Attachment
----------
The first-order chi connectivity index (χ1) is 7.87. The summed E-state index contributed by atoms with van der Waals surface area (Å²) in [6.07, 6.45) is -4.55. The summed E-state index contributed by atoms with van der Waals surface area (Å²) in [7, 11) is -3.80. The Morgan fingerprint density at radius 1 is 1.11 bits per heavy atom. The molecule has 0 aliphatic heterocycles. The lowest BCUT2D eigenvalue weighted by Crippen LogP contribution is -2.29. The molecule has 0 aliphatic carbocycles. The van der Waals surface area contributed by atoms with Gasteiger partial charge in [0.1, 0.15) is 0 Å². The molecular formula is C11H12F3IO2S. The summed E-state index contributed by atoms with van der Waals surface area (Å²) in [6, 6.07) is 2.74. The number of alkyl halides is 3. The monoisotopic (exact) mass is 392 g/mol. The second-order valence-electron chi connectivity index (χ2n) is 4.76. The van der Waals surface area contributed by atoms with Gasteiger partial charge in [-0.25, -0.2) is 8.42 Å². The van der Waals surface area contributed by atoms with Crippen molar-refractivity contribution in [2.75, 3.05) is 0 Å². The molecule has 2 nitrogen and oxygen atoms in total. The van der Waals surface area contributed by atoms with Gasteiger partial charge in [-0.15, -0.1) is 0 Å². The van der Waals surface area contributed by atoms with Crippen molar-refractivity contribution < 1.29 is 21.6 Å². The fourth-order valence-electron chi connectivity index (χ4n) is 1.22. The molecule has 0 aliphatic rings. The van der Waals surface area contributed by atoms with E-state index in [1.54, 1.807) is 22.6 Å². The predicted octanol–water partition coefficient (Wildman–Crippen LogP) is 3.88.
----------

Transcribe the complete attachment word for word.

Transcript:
The first-order chi connectivity index (χ1) is 7.87. The summed E-state index contributed by atoms with van der Waals surface area (Å²) in [6.07, 6.45) is -4.55. The summed E-state index contributed by atoms with van der Waals surface area (Å²) in [7, 11) is -3.80. The Morgan fingerprint density at radius 1 is 1.11 bits per heavy atom. The molecule has 0 aliphatic heterocycles. The lowest BCUT2D eigenvalue weighted by Crippen LogP contribution is -2.29. The molecule has 0 aliphatic carbocycles. The van der Waals surface area contributed by atoms with Gasteiger partial charge in [0.1, 0.15) is 0 Å². The molecular formula is C11H12F3IO2S. The summed E-state index contributed by atoms with van der Waals surface area (Å²) in [6, 6.07) is 2.74. The number of alkyl halides is 3. The monoisotopic (exact) mass is 392 g/mol. The second-order valence-electron chi connectivity index (χ2n) is 4.76. The van der Waals surface area contributed by atoms with Gasteiger partial charge in [-0.25, -0.2) is 8.42 Å². The van der Waals surface area contributed by atoms with Crippen molar-refractivity contribution in [2.75, 3.05) is 0 Å². The molecule has 2 nitrogen and oxygen atoms in total. The van der Waals surface area contributed by atoms with Gasteiger partial charge in [-0.15, -0.1) is 0 Å². The van der Waals surface area contributed by atoms with Crippen molar-refractivity contribution < 1.29 is 21.6 Å². The fourth-order valence-electron chi connectivity index (χ4n) is 1.22. The molecule has 0 aliphatic rings. The van der Waals surface area contributed by atoms with E-state index in [1.54, 1.807) is 22.6 Å². The predicted octanol–water partition coefficient (Wildman–Crippen LogP) is 3.88.